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Wednesday, Jan. 9, 2008


Day-care centers for sick kids few, strapped

Staff writer

It's a dilemma many working parents face when their children fall ill.

News photo
Eiko Kezuka, a nurse at Chez-Moi, a day-care center in Setagaya Ward, Tokyo, specializing in ill children, reads a picture book for her charges in late November. The center is run by Dr. Yoshiya Yamaguchi in the same building as his pediatric clinic. KAZUAKI NAGATA PHOTO

Dr. Yoshiya Yamaguchi, who runs a pediatric clinic in Setagaya Ward, Tokyo, has seen his fair share of parents who can't miss work but don't know who to turn to for help taking care of their children.

So in 2004 he offered them a helping hand by establishing the Chez-Moi day-care center for sick children in the same building as his clinic

"I wanted to do something to support their child-raising," Yamaguchi said.

While day-care centers like Yamaguchi's are a blessing for working parents, most have a hard time financing their operations.

According to Zenkoku Byoji Hoiku Kyogikai (National Association of Day Care for Sick Children), at the end of 2006 there were 682 such facilities nationwide subsidized by the government.

"I would say probably 80 percent to 90 percent of these centers operate in a deficit," said Kensuke Yabuta of the association.

These centers come in several kinds. At those attached to clinics or hospitals, nurses care for the children and doctors are on call.

Some regular day-care centers also have separate facilities or rooms for sick children. Here, too, nurses are available, but doctors are not. As a result, these facilities usually only accept kids in the recovery stage.

There are also day-care centers, which likewise lack doctors, set up specifically to take in sick children, and organizations that send nurses to the homes of sick kids.

Yabuta, who also works in a pediatric clinic's administrative department in Osaka, said he thinks managing these facilities, regardless of the type, is quite difficult.

The clinic where Yabuta works has been running a day-care center for sick children since 1994. It operates in the red.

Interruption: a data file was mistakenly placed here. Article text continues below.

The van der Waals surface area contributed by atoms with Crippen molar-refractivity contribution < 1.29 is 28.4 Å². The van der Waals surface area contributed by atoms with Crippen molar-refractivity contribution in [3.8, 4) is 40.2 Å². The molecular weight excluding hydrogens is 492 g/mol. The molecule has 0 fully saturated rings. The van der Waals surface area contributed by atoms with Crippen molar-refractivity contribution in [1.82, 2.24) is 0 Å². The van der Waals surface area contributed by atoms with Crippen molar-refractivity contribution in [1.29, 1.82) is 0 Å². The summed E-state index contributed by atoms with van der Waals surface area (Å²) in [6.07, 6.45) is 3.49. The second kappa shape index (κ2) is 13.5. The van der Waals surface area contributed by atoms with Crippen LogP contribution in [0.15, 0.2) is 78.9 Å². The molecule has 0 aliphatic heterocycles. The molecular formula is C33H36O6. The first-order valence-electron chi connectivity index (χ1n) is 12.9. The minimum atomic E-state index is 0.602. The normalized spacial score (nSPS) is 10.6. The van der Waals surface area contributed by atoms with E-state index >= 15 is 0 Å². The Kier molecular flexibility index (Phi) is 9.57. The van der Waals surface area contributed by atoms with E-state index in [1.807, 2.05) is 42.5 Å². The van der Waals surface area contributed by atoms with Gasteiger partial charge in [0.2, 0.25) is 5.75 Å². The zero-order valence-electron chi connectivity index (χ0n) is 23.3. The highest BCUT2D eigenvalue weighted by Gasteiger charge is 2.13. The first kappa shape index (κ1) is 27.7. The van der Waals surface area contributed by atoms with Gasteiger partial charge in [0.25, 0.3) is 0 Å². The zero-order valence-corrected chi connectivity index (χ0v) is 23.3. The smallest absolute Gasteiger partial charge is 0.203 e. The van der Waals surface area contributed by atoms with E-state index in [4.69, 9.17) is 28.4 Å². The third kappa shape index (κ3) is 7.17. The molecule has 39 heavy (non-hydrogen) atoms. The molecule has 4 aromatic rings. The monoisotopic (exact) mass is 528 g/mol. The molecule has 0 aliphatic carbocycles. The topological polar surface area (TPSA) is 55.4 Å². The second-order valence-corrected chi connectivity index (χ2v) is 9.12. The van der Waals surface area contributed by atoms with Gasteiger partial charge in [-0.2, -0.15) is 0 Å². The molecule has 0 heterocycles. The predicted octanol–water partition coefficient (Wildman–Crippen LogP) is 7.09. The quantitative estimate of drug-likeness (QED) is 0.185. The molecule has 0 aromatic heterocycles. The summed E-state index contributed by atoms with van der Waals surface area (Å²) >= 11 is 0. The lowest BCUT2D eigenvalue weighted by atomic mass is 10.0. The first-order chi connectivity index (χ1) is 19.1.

In most cases, medical institutions offset the deficits run up by their attached day-care centers with profits from their main operations.

A problem many centers face is that they must remain open and ready to take in sick children, even though demand may be seasonal, Yabuta said.

"There are not very many (ill children) in summer, but we can't close or decrease staff," he said.

Then when it gets busy in winter, the center has a limited capacity: One nurse can only care for two children. And a lot of such centers operate with only two nurses.

Setagaya Ward, with a population of about 800,000, currently sponsors three such centers, including Yamaguchi's. The ward hopes to support two more to meet the high demand.

"Five may not be enough, but the ward is making efforts to meet the demand and that's something. There are other areas that hardly make an effort to create this kind of day-care center," Yamaguchi said. He added, however, that subsidies fall short of covering personnel and other costs.

Subsidies vary by local government, but the average is about ¥6.6 million per center per year, according to Yabuta.

Yamaguchi's center, which has two nurses, receives a monthly subsidy of ¥800,000. It just about breaks even with a lot of cost-cutting efforts, he said.

"We don't really have a problem with the subsidy we receive, although I wouldn't say I am happy with it," he said. "I have heard that some doctors spend quite lot of their own money to maintain their day-care centers."